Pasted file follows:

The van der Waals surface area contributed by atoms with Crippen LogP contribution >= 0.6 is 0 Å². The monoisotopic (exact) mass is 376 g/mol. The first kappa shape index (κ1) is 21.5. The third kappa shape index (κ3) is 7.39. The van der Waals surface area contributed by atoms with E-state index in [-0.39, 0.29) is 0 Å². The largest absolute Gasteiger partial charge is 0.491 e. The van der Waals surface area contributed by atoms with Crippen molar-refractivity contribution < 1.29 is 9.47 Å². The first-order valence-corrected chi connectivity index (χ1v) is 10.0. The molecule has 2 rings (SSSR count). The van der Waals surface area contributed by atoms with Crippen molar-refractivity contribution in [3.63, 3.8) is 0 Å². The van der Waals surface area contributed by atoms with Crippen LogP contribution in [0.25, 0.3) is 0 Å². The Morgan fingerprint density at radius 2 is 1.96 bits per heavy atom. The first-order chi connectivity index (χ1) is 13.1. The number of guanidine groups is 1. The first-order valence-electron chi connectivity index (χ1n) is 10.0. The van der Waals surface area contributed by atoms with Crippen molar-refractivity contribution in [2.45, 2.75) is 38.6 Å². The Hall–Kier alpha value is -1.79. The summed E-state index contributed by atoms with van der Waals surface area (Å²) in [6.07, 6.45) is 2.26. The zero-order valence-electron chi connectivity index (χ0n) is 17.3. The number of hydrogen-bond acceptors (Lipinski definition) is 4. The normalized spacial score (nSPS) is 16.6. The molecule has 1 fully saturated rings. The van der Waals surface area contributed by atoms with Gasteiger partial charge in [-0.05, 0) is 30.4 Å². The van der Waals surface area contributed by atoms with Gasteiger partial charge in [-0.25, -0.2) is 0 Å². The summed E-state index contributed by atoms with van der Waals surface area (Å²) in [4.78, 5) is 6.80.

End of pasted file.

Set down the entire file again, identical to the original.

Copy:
The van der Waals surface area contributed by atoms with Crippen LogP contribution >= 0.6 is 0 Å². The monoisotopic (exact) mass is 376 g/mol. The first kappa shape index (κ1) is 21.5. The third kappa shape index (κ3) is 7.39. The van der Waals surface area contributed by atoms with E-state index in [-0.39, 0.29) is 0 Å². The largest absolute Gasteiger partial charge is 0.491 e. The van der Waals surface area contributed by atoms with Crippen molar-refractivity contribution < 1.29 is 9.47 Å². The first-order valence-corrected chi connectivity index (χ1v) is 10.0. The molecule has 2 rings (SSSR count). The van der Waals surface area contributed by atoms with Crippen molar-refractivity contribution in [3.63, 3.8) is 0 Å². The van der Waals surface area contributed by atoms with Crippen LogP contribution in [0.25, 0.3) is 0 Å². The Morgan fingerprint density at radius 2 is 1.96 bits per heavy atom. The first-order chi connectivity index (χ1) is 13.1. The number of guanidine groups is 1. The first-order valence-electron chi connectivity index (χ1n) is 10.0. The van der Waals surface area contributed by atoms with Crippen molar-refractivity contribution in [2.45, 2.75) is 38.6 Å². The Hall–Kier alpha value is -1.79. The summed E-state index contributed by atoms with van der Waals surface area (Å²) in [6.07, 6.45) is 2.26. The zero-order valence-electron chi connectivity index (χ0n) is 17.3. The number of hydrogen-bond acceptors (Lipinski definition) is 4. The normalized spacial score (nSPS) is 16.6. The molecule has 1 fully saturated rings. The van der Waals surface area contributed by atoms with Gasteiger partial charge in [-0.05, 0) is 30.4 Å². The van der Waals surface area contributed by atoms with Gasteiger partial charge in [-0.25, -0.2) is 0 Å². The summed E-state index contributed by atoms with van der Waals surface area (Å²) in [4.78, 5) is 6.80.